History is what makes us who we are today.

In the year 1942, our 110-acre farm was purchased from Alfred and Phoebe Higinbotham.  Dietrich Froehlich Sr., his wife Sarah, and their three children, Dietrich Jr. ‘Sonny’, Wanda and Evelyn, moved from Philadelphia out to the open farm land of Bucks County, where they established what is now Froehlich’s Farm.

Through hard work, long hours and dedication, Dietrich, Sarah and their children became devoted farmers.   Froehlich’s Farm quickly became a staple of the community and the main supply for produce, meat and other groceries.

In June of 1949, Sonny married his sweetheart, Gertrude Grey, otherwise known today as our treasured ‘Grandmom Trudy.’  If you have the chance to meet her, you will understand what an admirable lady she is: words could never be enough.  Next came along, more hands to help on the farm, Sonny and Trudy’s children: Dietrich III, Sarah and Daniel.

The two sisters eventually married and moved off the farm to each begin their own families on each of their own farms, just down the road in Forest Grove, PA. 

Dietrich Froehlich Sr & Sarah Froehlich
Trucks stacked high with bushels of tomatoes for Campbells

In the 50’s and 60’s Froehlich’s Farm did custom butchering, raising our own pigs, steers and chickens.  Acres and acres of vegetables and small fruit were also raised to sell at the road side produce stand, along with additional produce from the weekly Philadelphia trip to ‘Dock Street’.

For years, our farm supplied Campbell Soup tomatoes by the truckload.  In addition to meat and produce, we grew our own pumpkins, gourds and Indian corn, pressed our own cider, and sold ice cream, fruit baskets, Christmas trees, fresh greens and more.

With a demanding produce stand, how did Froehlich’s Produce get into the greenhouse business? Well, it all started when it became difficult to find the right tomato plant varieties to grow in our own fields; after all, we had to have the best.  So as a solution, up went Froehlich’s Farm very first greenhouse.  However, once word got out, people wanted to grow the same great quality produce at home; that’s when our greenhouse business was born.

What started out as a small roadside produce stand, quickly evolved into a steady seasonal operation, offering a great selection of farm grown flowers, vegetable, herb and perennial plants.  Slowly, the produce end of the business was phased out in the 1990’s as the current generations running the farm were getting older.  This allowed them to be more dedicated to the greenhouse and other seasonal business.

As development soared in our Bucks County area, our family was dedicated to never let our land be developed.  Any time developers called or knocked on the farm house door, they would be told to ‘go pound sand.’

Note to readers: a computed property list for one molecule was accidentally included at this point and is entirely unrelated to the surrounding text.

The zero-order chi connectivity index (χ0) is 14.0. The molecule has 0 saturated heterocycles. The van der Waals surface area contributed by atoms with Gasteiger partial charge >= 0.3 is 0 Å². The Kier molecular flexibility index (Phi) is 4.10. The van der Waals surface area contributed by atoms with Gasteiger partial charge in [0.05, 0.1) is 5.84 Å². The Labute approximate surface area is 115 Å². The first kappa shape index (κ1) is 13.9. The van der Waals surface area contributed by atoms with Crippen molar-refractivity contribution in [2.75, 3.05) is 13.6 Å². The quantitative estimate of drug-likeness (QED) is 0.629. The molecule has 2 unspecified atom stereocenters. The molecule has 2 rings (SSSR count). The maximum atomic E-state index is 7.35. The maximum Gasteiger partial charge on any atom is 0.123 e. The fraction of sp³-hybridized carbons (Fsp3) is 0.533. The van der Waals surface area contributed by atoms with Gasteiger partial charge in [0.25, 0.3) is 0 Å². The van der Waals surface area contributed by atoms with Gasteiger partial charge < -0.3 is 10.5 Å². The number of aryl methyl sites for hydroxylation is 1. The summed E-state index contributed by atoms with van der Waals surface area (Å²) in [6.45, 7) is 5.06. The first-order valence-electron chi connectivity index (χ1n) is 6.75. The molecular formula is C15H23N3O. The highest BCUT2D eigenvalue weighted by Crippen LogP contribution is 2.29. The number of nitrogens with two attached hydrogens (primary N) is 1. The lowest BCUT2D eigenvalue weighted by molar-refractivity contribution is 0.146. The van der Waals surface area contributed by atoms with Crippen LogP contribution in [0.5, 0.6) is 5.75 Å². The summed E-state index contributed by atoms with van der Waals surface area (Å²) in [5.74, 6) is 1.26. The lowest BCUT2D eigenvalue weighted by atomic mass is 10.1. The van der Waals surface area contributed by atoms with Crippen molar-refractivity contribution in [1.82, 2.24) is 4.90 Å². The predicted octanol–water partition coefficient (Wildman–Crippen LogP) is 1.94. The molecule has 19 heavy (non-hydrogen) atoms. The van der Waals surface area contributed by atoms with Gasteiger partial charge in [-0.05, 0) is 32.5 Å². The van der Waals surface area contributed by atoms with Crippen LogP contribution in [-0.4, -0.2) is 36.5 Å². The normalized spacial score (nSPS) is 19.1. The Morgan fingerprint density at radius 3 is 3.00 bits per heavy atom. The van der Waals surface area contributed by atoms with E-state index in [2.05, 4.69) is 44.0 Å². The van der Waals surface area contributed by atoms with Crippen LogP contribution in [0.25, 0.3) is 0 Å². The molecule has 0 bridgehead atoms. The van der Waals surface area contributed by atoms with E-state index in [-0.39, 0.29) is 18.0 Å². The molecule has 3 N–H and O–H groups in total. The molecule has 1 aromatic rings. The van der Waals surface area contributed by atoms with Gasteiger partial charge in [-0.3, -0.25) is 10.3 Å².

Most of the farms around our land were sold and houses soon developed, but on July 21, 1999, the Froehlich Farm became officially preserved.  No amount of money was worth giving up our family farm.

After the passing of Sarah Froehlich in 2003 and then the passing of Sonny Froehlich in 2005, Trudy was left running the farm on her own, along with help from her own children and grandchildren, but eventually is became too much on her own.

In March of 2009, the grandchildren stepped in and took over the greenhouse business.  Since then, we have been dedicated to cleaning up the farm, building back up the business and offering something new every year.

With the beginning of the fifth generation already in training, we look forward to each and every new generation of Froehlich’s Farm in the future.  Every day we do our best and work our hardest to keep the farm in the family.

All of those who cannot be here today have been amazing role models, who we miss every day.  We like to think they are up there smiling down on us, or, if you knew Sonny, he is probably mumbling about all the changes and this new thing called technology. Nonetheless, we believe they would all be proud.

Sonny on his tractor

Fun Farm Facts:

  • Originally part of the Penn Land Grant, consisting of 500 acres stretching across both sides of York Rd, from Sugarbottom Road to Swamp Road.  The Penn Grant was eventually sold or left in wills, and divided.
  • General Washington and his troops, after breaking up camp at Valley Forge, passed over our land on his way to New Jersey.  He made his headquarters right down the street, long owned by the Fell family.
  • In 1968, York Road went from a 2-lane dirt road to a 4-lane highway.  We lost 3 acres to the road and the store needed to be moved back 60 feet, or it would be sitting in the middle of the highway.